Origin of vertiginous
Dictionary.com Unabridged Based on the Random House Unabridged Dictionary, © Random House, Inc. 2018
Examples from the Web for vertiginous
His prophecy kicked off a vertiginous frenzy of doomsaying, and he was thrown in jail by fearful Bolognese officials.The Volcano That Rewrote History
May 5, 2014
Would she have prevented him from ever scaling his vertiginous Peak?The Golden Bowl
"You raise me to vertiginous heights," said Amaldi in the same tone.Shadows of Flames
Amid this vertiginous tempest of tones Debora danced the Dance of Space.Visionaries
The vertiginous noise in the ears has been explained in Section XX.Zoonomia, Vol. I
With a sudden bound that was meant to take it unaware, he was off, along the crest, at vertiginous speed.The Trimming of Goosie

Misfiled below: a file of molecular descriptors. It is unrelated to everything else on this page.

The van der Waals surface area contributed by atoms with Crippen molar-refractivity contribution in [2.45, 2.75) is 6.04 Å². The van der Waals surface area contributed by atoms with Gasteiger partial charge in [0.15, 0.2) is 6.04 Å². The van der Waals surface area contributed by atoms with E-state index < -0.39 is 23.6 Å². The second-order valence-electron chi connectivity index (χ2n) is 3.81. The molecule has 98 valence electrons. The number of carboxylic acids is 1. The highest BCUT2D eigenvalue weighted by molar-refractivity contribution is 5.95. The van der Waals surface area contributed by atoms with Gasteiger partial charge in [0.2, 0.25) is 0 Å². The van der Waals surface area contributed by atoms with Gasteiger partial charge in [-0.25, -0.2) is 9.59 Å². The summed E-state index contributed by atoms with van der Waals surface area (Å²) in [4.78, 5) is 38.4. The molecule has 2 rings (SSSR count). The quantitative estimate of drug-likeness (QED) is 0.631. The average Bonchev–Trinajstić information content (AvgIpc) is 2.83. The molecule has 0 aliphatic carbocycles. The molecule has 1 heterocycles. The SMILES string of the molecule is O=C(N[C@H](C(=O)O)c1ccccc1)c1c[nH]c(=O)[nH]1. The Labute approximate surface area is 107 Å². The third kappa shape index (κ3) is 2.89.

- of, relating to, or having vertigo
- producing dizziness
- changeable; unstable
C17: from Latin vertīginōsus, from vertigo
Collins English Dictionary - Complete & Unabridged 2012 Digital Edition © William Collins Sons & Co. Ltd. 1979, 1986 © HarperCollins Publishers 1998, 2000, 2003, 2005, 2006, 2007, 2009, 2012
Word Origin and History for vertiginous
c.1600, "of the nature of vertigo," from French vertigineux, from Latin vertiginosus "suffering from dizziness," from vertigo (see vertigo).
Online Etymology Dictionary, © 2010 Douglas Harper
- Affected by vertigo; dizzy.
- Tending to produce vertigo.
The American Heritage® Stedman's Medical Dictionary Copyright © 2002, 2001, 1995 by Houghton Mifflin Company. Published by Houghton Mifflin Company.